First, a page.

Editorial: How Change Happens; Why It Must

  • Boston City Councilor Ayanna Pressley celebrates victory over U.S. Rep. Michael Capuano, D-Mass., in the 7th Congressional House Democratic primary, Tuesday, Sept. 4, 2018, in Boston. (AP Photo/Steven Senne)

  • Ayanna Pressley, who won the 7th Congressional District Democratic primary Tuesday, speaks at a Massachusetts Democratic Party unity event, Wednesday, Sept. 5, 2018, in Boston. (AP Photo/Bill Sikes)

  • A young spinner in a North Carolina cotton manufacturing company poses for Lewis Hine, the documentary photographer who inspired the creation of laws to ban child labor. MUST CREDIT: Library of Congress

Saturday, September 08, 2018

“Change can’t wait.” That’s the urgent slogan of Boston City Councilor Ayanna Pressley, a progressive who pulled off a stunning upset of a well-regarded 10-term Democratic congressman in a primary election last week. She is now poised to become the first African-American woman to represent Massachusetts in the U.S. House of Representatives. Her signature phrase prompts reflection on how change that can’t wait can actually come about.

A prime way, of course, is by winning elections. As Donald Trump has amply demonstrated, elections have consequences in a democracy. No one who cares about their community, their state, their country or the planet can afford to stand aloof these days, if ever they could. The message seems to be resonating with many, as U.S. Sen. Bernie Sanders of Vermont noted at a Labor Day rally in White River Junction. “More and more people — young people, people of color, women, people in the LGBT community — (are) getting involved in the political process, running for office and winning elections,” Sanders told the crowd. This is unquestionably a bright spot on the dark horizon of American life.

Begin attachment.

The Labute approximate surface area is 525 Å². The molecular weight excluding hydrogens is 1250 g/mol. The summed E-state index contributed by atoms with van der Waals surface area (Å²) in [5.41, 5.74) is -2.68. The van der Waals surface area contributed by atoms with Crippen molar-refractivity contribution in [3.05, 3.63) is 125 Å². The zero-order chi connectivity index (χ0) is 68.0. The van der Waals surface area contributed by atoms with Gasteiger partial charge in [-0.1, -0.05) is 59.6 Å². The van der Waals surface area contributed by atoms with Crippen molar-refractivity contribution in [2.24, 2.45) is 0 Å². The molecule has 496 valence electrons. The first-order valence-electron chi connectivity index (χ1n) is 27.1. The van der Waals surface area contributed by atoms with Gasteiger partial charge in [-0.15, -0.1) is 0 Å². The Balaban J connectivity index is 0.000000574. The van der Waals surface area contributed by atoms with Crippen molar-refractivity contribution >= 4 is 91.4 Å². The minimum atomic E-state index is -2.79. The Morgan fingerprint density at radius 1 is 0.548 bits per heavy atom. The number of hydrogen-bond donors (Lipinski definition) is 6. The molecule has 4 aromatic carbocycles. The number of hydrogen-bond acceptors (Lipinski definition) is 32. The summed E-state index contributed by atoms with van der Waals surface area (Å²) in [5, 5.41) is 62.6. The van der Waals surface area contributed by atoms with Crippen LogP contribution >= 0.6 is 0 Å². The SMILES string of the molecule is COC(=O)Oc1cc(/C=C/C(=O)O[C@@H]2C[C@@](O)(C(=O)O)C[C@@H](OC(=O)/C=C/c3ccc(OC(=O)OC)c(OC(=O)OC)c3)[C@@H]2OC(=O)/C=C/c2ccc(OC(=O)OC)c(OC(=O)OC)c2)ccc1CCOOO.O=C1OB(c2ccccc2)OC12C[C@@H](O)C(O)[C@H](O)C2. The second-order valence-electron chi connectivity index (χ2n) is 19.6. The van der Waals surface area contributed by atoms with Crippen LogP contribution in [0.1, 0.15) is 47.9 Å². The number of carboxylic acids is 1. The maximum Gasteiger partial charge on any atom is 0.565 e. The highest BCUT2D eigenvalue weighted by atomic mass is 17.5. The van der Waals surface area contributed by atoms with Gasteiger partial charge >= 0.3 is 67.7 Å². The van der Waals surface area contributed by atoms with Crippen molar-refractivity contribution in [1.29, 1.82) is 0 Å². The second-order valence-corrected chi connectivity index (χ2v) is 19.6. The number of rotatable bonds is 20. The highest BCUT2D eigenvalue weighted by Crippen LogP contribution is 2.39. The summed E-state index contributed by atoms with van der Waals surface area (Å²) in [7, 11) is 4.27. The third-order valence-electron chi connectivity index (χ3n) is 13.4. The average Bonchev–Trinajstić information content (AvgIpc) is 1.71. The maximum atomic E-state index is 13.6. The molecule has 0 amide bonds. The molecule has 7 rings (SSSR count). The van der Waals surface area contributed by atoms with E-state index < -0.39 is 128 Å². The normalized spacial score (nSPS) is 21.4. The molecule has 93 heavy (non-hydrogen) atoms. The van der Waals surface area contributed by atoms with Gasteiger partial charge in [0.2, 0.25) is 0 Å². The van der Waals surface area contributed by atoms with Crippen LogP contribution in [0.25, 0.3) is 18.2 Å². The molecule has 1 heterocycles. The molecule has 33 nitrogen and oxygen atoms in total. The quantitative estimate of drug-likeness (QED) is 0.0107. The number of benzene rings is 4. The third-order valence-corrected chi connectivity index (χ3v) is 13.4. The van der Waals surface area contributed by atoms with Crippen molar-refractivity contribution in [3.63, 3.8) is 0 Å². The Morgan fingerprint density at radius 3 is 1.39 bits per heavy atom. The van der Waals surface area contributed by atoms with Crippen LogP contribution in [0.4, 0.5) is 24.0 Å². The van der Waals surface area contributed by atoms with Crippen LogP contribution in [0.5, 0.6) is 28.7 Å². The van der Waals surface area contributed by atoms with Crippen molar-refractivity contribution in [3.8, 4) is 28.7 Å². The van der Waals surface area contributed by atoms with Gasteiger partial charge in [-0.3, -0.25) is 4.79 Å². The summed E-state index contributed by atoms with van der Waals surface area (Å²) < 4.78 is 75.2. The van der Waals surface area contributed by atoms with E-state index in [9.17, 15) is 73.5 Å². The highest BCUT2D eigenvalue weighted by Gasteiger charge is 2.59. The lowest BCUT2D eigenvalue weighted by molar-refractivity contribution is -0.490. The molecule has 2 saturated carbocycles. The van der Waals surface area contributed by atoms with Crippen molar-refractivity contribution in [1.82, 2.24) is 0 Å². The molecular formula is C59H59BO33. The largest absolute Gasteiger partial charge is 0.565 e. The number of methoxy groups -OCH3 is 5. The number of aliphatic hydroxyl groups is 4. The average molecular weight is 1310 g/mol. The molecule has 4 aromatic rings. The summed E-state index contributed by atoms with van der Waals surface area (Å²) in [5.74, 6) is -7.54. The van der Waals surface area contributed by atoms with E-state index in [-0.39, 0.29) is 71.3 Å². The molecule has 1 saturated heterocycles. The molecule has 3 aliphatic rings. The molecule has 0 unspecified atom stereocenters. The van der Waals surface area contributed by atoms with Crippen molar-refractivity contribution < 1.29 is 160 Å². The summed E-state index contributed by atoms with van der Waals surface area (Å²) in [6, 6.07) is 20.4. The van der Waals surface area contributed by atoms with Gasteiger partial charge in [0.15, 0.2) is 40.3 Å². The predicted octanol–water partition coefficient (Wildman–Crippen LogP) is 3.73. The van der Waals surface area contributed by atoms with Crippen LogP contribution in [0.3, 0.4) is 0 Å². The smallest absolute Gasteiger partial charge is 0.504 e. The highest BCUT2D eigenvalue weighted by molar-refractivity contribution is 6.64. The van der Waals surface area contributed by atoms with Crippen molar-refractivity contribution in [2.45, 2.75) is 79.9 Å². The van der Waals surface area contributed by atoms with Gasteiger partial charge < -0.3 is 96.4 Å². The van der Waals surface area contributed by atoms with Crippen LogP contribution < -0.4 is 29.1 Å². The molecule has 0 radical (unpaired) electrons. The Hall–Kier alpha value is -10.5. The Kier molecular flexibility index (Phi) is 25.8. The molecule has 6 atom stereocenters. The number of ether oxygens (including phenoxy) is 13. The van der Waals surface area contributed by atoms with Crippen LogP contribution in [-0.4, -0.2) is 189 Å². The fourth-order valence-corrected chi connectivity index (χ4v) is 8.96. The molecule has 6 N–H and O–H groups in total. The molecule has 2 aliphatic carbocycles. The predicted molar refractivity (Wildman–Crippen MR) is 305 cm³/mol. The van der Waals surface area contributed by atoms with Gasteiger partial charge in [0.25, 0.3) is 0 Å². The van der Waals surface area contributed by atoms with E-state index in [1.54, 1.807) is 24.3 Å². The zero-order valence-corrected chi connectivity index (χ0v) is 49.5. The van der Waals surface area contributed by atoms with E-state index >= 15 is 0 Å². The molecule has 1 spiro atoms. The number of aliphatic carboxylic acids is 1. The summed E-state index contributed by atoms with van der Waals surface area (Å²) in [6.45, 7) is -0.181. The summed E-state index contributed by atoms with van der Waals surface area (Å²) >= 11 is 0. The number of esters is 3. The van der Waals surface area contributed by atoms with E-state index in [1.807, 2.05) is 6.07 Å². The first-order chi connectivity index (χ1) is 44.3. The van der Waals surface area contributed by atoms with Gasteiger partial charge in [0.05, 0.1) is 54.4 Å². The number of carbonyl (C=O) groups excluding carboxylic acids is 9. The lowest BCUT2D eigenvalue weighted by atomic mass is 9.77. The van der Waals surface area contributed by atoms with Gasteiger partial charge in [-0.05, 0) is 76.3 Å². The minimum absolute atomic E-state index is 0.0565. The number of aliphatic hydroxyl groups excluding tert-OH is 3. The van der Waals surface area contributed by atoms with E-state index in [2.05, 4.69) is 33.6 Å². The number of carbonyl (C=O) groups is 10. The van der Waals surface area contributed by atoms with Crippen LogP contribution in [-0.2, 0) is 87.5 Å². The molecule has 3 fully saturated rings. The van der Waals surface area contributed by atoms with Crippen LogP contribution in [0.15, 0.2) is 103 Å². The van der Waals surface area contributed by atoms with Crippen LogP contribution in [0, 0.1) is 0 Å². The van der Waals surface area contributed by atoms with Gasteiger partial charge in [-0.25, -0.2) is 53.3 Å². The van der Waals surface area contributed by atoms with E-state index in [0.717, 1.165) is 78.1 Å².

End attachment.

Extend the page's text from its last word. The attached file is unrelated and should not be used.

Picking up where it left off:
Speaking at the same event, Hartford Selectman Jameson Davis highlighted another way that change is brought about, recalling how the civil rights and labor movements advanced together to the benefit of all Americans. “I stand here today to remind you that the human rights struggle and the workers’ rights struggle for years have been one and the same,” said Davis.

Sanders also alluded to this theme: “The only way that I know how we can take on that wealth and power is to educate and to organize and to bring our people together.” Indeed, for social movements to succeed, they must educate, organize and unify. They also must seek to make common cause with like-minded partners, even those with whom they do not agree on everything. “Stronger together” is not only a rallying cry; it’s a fact.

Not all efforts to change the country need to be collective to prevail, however, as the Labor Day edition of the Valley News reminded us. It carried a Washington Post account of how the efforts of a single individual effected fundamental change in the nation’s economic and social relations in the early years of the 20th century. It told the story of Lewis Hine, an investigative photographer who traveled across the country documenting the shocking face and horrifying conditions of child labor in America: long hours, unsafe working conditions and lack of educational opportunity.

The Bureau of Labor Statistics estimates that at the turn of the 20th century, at least 18 percent of children between the ages of 10 and 15 were employed. Working undercover for the National Child Labor Committee, Hine gained entry by subterfuge to coal mines, textile mills, tobacco farms and meatpacking plants. The images of children at work that he produced with his large format camera are unforgettable: The young workers are often looking directly into the camera. It is almost painful to meet their gaze even now; it must have been much, much harder a hundred years ago.

Hine’s heartbreaking photographs sparked outrage and eventually remade the public’s perception of what was then a widely accepted practice. Laws banning child labor followed, albeit slowly.

“It was Lewis Hine who made sure that millions of children are not working today,” Jeffrey Newman, a former president of the National Child Labor Committee, told the Post. In fact, Hine did his work so well that years later, in 2017, the committee declared victory and shut down, Newman said.

This story is a satisfying testament to the power of a gifted, determined and resourceful person to improve the material conditions and moral outlook of the whole country. And it should be an inspiration to a new generation of practical idealists, equipped with far more sophisticated documentary tools, to bring Americans face-to-face with the misery so many people endure each day.

The fight goes on, on many fronts.